4 Ways to Tell Your Backstory Without Scrolling Text

in Tips and Tricks

We’ve all seen it. Load up a game made by a friend, random stranger on the internet, company, whoever, and instead of starting to play, you are greated with this:

Castlevania: Symphony of the Night by Konami

Castlevania: Symphony of the Night by Konami

The dreaded info dump. Now your eyes glaze over and you are force fed names and places and events that you will probably forget in about 5 minutes because they lack any context in the game world. You haven’t seen these place, these people, to understand any relationship with them.

Now don’t get me wrong, there are plenty of good games that start with an info dump scroll text: Xenogears, Final Fantasy VI, the above example of Castlevania: Symphony of the Night, and many more. But they sure weren’t made better by having this done.

But now that we’ve cut our info dump, how will we get all that information to the player? Organically through the game, and here are five ways you can do that:

#1: Remnants

If you were to ever wander around any part of the world, you’ll run across pieces of history. Castles in Europe, Cold War Era nuke shelters, the Sphinx! Need to talk about some important battle to make the current story make sense? Why not just have your party have to travel through the remnants of a town that was destroyed in the battle. This gives the characters plenty of time to talk about what had happened there in the past, without it just feeling like an info dump for info dumps sake.

Final Fantasy VII by Squaresoft

Final Fantasy VII by Squaresoft

Take the Northern Crater in Final Fantasy VII. It is a physical part of the world that illustrates the landing of JENOVA on the planet. It is a place that exists in the world that has the history tied to it, allowing discussion of that history to come up much more organically, even when most of the discussion happened before you got there, it’s existence as a destination fueled that discussion.

#2: Memorials

Phantasy Star IV by Sega

Phantasy Star IV by Sega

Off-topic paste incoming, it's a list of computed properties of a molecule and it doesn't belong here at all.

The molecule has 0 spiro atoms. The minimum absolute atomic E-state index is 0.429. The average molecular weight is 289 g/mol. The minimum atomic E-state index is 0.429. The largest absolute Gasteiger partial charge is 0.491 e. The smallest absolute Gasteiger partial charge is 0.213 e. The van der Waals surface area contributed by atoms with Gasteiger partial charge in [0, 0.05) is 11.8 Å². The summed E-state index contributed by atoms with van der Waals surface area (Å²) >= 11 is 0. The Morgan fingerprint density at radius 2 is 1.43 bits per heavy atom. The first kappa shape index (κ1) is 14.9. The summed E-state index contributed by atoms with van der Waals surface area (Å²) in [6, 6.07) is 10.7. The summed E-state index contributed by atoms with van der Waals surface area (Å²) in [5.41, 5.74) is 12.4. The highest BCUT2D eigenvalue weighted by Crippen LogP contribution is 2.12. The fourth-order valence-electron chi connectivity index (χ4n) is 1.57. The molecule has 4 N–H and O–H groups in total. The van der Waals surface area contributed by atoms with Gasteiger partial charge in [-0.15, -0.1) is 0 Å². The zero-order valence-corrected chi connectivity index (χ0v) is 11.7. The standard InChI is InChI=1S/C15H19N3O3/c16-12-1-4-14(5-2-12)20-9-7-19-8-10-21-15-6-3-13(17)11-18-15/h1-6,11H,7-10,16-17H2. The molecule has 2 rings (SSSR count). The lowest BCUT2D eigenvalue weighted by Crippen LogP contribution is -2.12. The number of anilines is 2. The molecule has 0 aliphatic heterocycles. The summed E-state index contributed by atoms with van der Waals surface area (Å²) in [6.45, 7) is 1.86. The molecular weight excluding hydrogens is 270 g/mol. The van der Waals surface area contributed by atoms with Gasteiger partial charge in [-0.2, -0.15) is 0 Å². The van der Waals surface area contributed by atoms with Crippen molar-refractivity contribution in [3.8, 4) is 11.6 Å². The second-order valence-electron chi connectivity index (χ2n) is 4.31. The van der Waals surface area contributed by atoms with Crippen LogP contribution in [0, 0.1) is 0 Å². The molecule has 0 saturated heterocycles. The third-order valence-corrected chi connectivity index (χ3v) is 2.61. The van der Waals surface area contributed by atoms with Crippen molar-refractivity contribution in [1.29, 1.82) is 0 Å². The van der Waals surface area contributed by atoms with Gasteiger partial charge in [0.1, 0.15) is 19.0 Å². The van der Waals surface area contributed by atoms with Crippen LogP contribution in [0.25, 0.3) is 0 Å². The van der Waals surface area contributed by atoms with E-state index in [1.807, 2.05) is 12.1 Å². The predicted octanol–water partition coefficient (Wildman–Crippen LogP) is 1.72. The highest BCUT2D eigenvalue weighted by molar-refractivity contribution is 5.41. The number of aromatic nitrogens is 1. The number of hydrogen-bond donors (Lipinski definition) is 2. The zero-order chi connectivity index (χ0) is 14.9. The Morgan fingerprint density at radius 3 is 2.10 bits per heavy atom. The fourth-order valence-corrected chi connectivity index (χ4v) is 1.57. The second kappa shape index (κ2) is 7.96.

Memorials share a lot in common with remnants, but instead of being left over from the past, people built them specifically to remember the past. A statue to a hero in a location they did something amazing, or where they were born, gives you plenty of opportunity to talk about them without breaking the flow of the game.

In Phantasy Star IV, for instance, you can find a statue of Alis Landsdale, the hero of Phantasy Star I. This gives the game an opportunity to tell you about past events naturally.

#3: Character Reactions

History, especially recent history, has impact on characters. If two countries have been at war off and on for the last 100 years, how do you think a character from one country would react to a character from another? Take Knights of the Old Republic 2 for example. Think about the very different reactions that Atton Rand and Bao Durr have to Jedi.

Knights of the Old Republic II by LucasArts

Knights of the Old Republic II by LucasArts

Both of their reactions inform the player about the events that took place during the player character’s exile. Bao Dur has respect for you because of his personal experience, while Atton is distrustful of Jedi because of what he ended up doing during the Jedi Civil War. Their reactions to things in the galaxy helped tell the story of the history that is effecting the current events.

 #4: Books